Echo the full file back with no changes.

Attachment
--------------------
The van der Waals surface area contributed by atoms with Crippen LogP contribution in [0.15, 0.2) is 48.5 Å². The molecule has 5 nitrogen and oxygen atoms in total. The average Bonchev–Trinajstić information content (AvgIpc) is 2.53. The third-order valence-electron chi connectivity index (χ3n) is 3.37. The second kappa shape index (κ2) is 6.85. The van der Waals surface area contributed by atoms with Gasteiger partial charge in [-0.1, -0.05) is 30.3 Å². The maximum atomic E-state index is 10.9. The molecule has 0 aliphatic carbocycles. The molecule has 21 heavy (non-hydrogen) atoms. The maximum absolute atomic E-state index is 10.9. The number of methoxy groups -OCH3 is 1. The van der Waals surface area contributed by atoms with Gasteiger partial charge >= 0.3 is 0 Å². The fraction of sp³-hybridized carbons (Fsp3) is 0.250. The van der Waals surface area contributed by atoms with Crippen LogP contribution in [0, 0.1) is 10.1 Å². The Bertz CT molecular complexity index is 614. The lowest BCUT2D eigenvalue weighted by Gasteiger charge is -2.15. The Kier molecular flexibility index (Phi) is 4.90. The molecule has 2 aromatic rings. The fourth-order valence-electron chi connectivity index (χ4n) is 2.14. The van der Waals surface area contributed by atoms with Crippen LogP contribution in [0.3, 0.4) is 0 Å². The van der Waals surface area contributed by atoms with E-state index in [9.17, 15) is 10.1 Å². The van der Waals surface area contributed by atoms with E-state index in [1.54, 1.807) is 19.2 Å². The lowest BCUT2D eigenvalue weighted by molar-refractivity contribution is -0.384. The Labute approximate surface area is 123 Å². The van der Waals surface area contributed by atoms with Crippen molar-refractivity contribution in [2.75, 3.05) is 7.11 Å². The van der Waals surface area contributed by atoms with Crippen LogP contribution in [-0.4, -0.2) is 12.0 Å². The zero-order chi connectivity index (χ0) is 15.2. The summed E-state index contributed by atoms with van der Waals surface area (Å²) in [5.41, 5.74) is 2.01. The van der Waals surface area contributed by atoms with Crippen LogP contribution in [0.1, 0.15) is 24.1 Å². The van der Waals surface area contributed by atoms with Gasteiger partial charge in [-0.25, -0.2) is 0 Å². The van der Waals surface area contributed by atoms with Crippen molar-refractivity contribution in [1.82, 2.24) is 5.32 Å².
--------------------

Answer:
The van der Waals surface area contributed by atoms with Crippen LogP contribution in [0.15, 0.2) is 48.5 Å². The molecule has 5 nitrogen and oxygen atoms in total. The average Bonchev–Trinajstić information content (AvgIpc) is 2.53. The third-order valence-electron chi connectivity index (χ3n) is 3.37. The second kappa shape index (κ2) is 6.85. The van der Waals surface area contributed by atoms with Gasteiger partial charge in [-0.1, -0.05) is 30.3 Å². The maximum atomic E-state index is 10.9. The molecule has 0 aliphatic carbocycles. The molecule has 21 heavy (non-hydrogen) atoms. The maximum absolute atomic E-state index is 10.9. The number of methoxy groups -OCH3 is 1. The van der Waals surface area contributed by atoms with Gasteiger partial charge >= 0.3 is 0 Å². The fraction of sp³-hybridized carbons (Fsp3) is 0.250. The van der Waals surface area contributed by atoms with Crippen LogP contribution in [0, 0.1) is 10.1 Å². The Bertz CT molecular complexity index is 614. The lowest BCUT2D eigenvalue weighted by Gasteiger charge is -2.15. The Kier molecular flexibility index (Phi) is 4.90. The molecule has 2 aromatic rings. The fourth-order valence-electron chi connectivity index (χ4n) is 2.14. The van der Waals surface area contributed by atoms with Crippen LogP contribution in [0.3, 0.4) is 0 Å². The van der Waals surface area contributed by atoms with E-state index in [9.17, 15) is 10.1 Å². The van der Waals surface area contributed by atoms with E-state index in [1.54, 1.807) is 19.2 Å². The lowest BCUT2D eigenvalue weighted by molar-refractivity contribution is -0.384. The Labute approximate surface area is 123 Å². The van der Waals surface area contributed by atoms with Crippen molar-refractivity contribution in [2.75, 3.05) is 7.11 Å². The van der Waals surface area contributed by atoms with Crippen LogP contribution in [-0.4, -0.2) is 12.0 Å². The zero-order chi connectivity index (χ0) is 15.2. The summed E-state index contributed by atoms with van der Waals surface area (Å²) in [5.41, 5.74) is 2.01. The van der Waals surface area contributed by atoms with Crippen LogP contribution in [0.1, 0.15) is 24.1 Å². The van der Waals surface area contributed by atoms with Gasteiger partial charge in [-0.25, -0.2) is 0 Å². The van der Waals surface area contributed by atoms with Crippen molar-refractivity contribution in [1.82, 2.24) is 5.32 Å².